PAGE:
I just received an email from a colleague asking me a simple question that is probably relevant vor many people: “A student of mine is looking for a good qualitative software program to analyze interviews. Perhaps you have some recomendations?” So here’s my answer:
There are basically two alternatives: MaxQDA and Atlas.ti. [Update Nov. 2011: I now also consider NVivo worth considering] I myself still work with Atlas.ti simply because it allows me to scan my handwritten field into pdf-files and code them like images. Although MAXqda does now support pdf files, it only supports coding of text in these pdf-files, which renders it useless for coding scanned fieldnotes. Apart from this difference, which is essential for me, (and putting asside the rather restrictive license terms which allow you to install the student license on one single computer only) my personal impression is that MAXqda is the better software package at this point. But my judgement is based only on a quick look at the trial version of MAXqda. I have not actually worked with it (while I’ve used Atlas.ti for years). What makes me think that MaxQDA is better is its more intuitive (and prettier) user interface and such things as its visualization tools.
Apart from the better pdf-support, another advantage of Atlas.ti might be the better integration of audio transcription (and what they call “Text-to-Media Synchronization”). But there are probably other important differences depending on the type of analysis one wants to make. If you work in a team, check especially for team-functionality (i.e. sharing of data, collaborative coding etc). If you are wondering which dimensions of comparison might be relevant for you, check out the following book: Lewins, Ann & Silver, Christina (2007): Using software in qualitative research: A step-by-step guide. Los Angeles: Sage. Note, however, that this book reviews older versions of both programs, so that you should make an up-to-date comparison yourself. But the book might guide your comparison. Feel free to post the results of your comparison as a comment below.
P.S. If you’ve been wondering what the “Max” in MaxQDA stands for: In an introductory workshop held by one of the MaxQDA developers, I was told that “Max” is a reference in honour of Max Weber.
8 thoughts on “MaxQDA or Atlas.ti?”
Thanks for the comparison. I’m an Atlasti loyalist and want to put it out there that people might prefer the Atlas interface – it’s a taste question. I find it super intuitive — can get undergrads doing basic coding on it within 20 mins.
I find Atlas.ti an application that should be rewritten from the bottom up. It is as cumbersome as one would expect from an application that was developed decades ago and still uses the same logic as applications at that time used.
Also the incompabilities between versions, even if “hermeneutic units” are saved as bundles as 5.x or 6.x, make analysis a task one can, in practice, do only on one dedicated computer. So you better make sure that the Atlas.ti is the EXACT same version with the EXACT updates in your laptop and the desktop at your office at the university.
When I pointed out about the incompabilities, the service attitude (by the developers) was really the worst. There was a lady however, a researcher if I recall correctly, who tried to correct the behavior her developer colleagues. As I write this comment I realize that the harm was done and could not be corrected.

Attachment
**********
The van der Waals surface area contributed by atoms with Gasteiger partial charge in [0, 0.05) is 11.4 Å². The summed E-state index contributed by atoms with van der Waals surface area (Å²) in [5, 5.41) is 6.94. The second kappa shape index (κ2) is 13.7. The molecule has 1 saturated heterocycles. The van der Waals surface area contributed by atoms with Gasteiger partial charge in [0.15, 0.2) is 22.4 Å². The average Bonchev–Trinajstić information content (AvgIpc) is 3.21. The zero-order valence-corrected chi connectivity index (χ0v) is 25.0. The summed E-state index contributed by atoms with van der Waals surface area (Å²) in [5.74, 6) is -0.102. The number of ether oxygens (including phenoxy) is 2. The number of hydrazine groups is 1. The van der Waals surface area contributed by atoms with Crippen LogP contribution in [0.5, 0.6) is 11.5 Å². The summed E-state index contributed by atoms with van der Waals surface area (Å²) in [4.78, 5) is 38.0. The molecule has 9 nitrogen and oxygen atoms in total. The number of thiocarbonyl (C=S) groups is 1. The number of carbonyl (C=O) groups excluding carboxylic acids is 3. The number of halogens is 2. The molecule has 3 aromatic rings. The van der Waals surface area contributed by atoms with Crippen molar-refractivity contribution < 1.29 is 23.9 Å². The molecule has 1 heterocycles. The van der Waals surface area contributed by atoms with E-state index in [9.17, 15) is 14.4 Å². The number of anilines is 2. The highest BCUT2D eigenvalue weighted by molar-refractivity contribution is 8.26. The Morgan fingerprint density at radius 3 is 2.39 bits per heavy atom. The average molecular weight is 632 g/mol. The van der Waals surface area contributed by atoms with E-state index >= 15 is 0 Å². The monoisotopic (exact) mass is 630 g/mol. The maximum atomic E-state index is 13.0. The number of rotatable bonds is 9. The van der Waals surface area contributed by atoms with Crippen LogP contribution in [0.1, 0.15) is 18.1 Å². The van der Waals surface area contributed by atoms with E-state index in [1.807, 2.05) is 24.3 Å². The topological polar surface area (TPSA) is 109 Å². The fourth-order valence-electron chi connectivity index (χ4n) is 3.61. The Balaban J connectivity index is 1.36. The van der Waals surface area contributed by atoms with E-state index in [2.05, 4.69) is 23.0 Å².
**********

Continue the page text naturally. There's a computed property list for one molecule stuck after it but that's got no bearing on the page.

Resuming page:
I have only tried MAXQDA briefly, but it seems like an application that is developed by standards of today (2010s) and the work flow is intuitive compared to that of the counterproductive approach of Atlas.ti – and come on!, what’s with the button “I hate computers”? The button just goes to show what kind of features are carried from the earlier versions.
I am glad that there seems to be tightening competition between computer assisted qualitative data analysis (CAQDAS) applications.
If you are in charge of acquiring a license for CAQDAS application I would strongly recommend trying out two or three applications and only after that deciding which application is suitable to your needs. Regrettably I am stuck with Atlas.ti (version 6.x) as my university offers license only for Atlas.ti.
/end of rant
Couldn’t agree more with everything you write, including the experience with the researcher, Susanne Friese, I believe. The problem is that whenever I checked MaxQDA, it is still lacking vital functions…
Thanks for this excellent comment!
It is interesting to read a review of two different software programs, but what advantages does either offer over not using any software? What type of workflows does this type of software support, and does it provide any functionality you cannot get any other way? (Colors and symbols and a snazzy visual interface don’t hold any appeal to me; I’m happy working entirely with textual information.)
Great review helped alot thanks
Excellent review. There is another great qualitative software called QDA Miner. I found it easier than atlasti and maxqda. A freeware version of the software is available and can be donwloaded from here: http://provalisresearch.com/products/qualitative-data-analysis-software/freeware/
Just starting my dissertation research. Hope to use a QDA to download PDFs and Word docs and search be themes later on. How does one choose what fits ur needs?
I’m not sure what exactly what you mean by “a QDA to download PDFs and Word docs” but if you can’t make up your mind about which software to use I’d suggest that you download out the trial version for each program and then start by checking out those features that are most important for you, so in your case it would be loading some pdfs and well they work for you…